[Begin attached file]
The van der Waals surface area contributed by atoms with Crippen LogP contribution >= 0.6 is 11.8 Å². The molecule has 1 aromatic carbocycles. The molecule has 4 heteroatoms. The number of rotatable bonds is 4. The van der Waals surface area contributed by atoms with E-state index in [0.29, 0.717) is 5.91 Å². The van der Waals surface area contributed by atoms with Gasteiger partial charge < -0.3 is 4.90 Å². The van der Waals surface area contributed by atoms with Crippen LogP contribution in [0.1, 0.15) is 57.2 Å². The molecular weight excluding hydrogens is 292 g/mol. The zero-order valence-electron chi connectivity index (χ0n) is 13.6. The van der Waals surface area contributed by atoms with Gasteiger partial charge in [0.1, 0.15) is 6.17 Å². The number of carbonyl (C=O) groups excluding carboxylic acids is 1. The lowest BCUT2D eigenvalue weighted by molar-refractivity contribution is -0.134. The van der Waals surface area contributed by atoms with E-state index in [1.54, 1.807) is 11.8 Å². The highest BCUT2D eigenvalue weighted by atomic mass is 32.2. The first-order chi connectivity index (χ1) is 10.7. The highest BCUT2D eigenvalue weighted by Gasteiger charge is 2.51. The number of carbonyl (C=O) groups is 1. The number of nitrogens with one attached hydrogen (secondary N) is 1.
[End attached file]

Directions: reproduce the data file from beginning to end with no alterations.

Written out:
The van der Waals surface area contributed by atoms with Crippen LogP contribution >= 0.6 is 11.8 Å². The molecule has 1 aromatic carbocycles. The molecule has 4 heteroatoms. The number of rotatable bonds is 4. The van der Waals surface area contributed by atoms with E-state index in [0.29, 0.717) is 5.91 Å². The van der Waals surface area contributed by atoms with Gasteiger partial charge < -0.3 is 4.90 Å². The van der Waals surface area contributed by atoms with Crippen LogP contribution in [0.1, 0.15) is 57.2 Å². The molecular weight excluding hydrogens is 292 g/mol. The zero-order valence-electron chi connectivity index (χ0n) is 13.6. The van der Waals surface area contributed by atoms with Gasteiger partial charge in [0.1, 0.15) is 6.17 Å². The number of carbonyl (C=O) groups excluding carboxylic acids is 1. The lowest BCUT2D eigenvalue weighted by molar-refractivity contribution is -0.134. The van der Waals surface area contributed by atoms with E-state index in [1.54, 1.807) is 11.8 Å². The highest BCUT2D eigenvalue weighted by atomic mass is 32.2. The first-order chi connectivity index (χ1) is 10.7. The highest BCUT2D eigenvalue weighted by Gasteiger charge is 2.51. The number of carbonyl (C=O) groups is 1. The number of nitrogens with one attached hydrogen (secondary N) is 1.